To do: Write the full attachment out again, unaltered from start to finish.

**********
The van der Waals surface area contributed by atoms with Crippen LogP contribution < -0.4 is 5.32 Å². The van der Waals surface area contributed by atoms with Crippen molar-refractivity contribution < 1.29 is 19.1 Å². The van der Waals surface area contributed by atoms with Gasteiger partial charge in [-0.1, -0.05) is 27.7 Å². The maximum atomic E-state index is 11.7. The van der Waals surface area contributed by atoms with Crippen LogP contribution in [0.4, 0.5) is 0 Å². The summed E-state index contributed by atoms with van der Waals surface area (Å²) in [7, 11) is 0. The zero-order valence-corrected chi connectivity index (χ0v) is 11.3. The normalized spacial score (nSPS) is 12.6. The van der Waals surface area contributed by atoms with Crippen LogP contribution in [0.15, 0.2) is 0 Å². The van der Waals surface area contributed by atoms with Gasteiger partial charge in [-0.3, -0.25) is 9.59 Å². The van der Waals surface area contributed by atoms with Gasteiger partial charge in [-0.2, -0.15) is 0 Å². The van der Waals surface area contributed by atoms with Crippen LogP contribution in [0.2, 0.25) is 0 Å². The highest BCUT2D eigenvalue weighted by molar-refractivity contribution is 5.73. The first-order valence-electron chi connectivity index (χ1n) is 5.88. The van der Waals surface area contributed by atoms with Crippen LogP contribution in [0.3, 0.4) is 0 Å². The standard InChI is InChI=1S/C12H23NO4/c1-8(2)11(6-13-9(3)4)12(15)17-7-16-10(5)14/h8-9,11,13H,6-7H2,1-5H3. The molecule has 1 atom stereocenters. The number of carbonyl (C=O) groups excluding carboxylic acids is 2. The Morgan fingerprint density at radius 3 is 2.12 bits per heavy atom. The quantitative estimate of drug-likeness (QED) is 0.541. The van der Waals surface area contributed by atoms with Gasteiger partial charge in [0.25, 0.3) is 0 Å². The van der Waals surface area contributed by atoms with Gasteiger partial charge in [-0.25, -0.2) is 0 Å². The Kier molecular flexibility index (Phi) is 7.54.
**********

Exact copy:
The van der Waals surface area contributed by atoms with Crippen LogP contribution < -0.4 is 5.32 Å². The van der Waals surface area contributed by atoms with Crippen molar-refractivity contribution < 1.29 is 19.1 Å². The van der Waals surface area contributed by atoms with Gasteiger partial charge in [-0.1, -0.05) is 27.7 Å². The maximum atomic E-state index is 11.7. The van der Waals surface area contributed by atoms with Crippen LogP contribution in [0.4, 0.5) is 0 Å². The summed E-state index contributed by atoms with van der Waals surface area (Å²) in [7, 11) is 0. The zero-order valence-corrected chi connectivity index (χ0v) is 11.3. The normalized spacial score (nSPS) is 12.6. The van der Waals surface area contributed by atoms with Crippen LogP contribution in [0.15, 0.2) is 0 Å². The van der Waals surface area contributed by atoms with Gasteiger partial charge in [-0.3, -0.25) is 9.59 Å². The van der Waals surface area contributed by atoms with Gasteiger partial charge in [-0.2, -0.15) is 0 Å². The van der Waals surface area contributed by atoms with Crippen LogP contribution in [0.2, 0.25) is 0 Å². The highest BCUT2D eigenvalue weighted by molar-refractivity contribution is 5.73. The first-order valence-electron chi connectivity index (χ1n) is 5.88. The van der Waals surface area contributed by atoms with Crippen LogP contribution in [0.3, 0.4) is 0 Å². The standard InChI is InChI=1S/C12H23NO4/c1-8(2)11(6-13-9(3)4)12(15)17-7-16-10(5)14/h8-9,11,13H,6-7H2,1-5H3. The molecule has 1 atom stereocenters. The number of carbonyl (C=O) groups excluding carboxylic acids is 2. The Morgan fingerprint density at radius 3 is 2.12 bits per heavy atom. The quantitative estimate of drug-likeness (QED) is 0.541. The van der Waals surface area contributed by atoms with Gasteiger partial charge in [0.25, 0.3) is 0 Å². The van der Waals surface area contributed by atoms with Gasteiger partial charge in [-0.25, -0.2) is 0 Å². The Kier molecular flexibility index (Phi) is 7.54.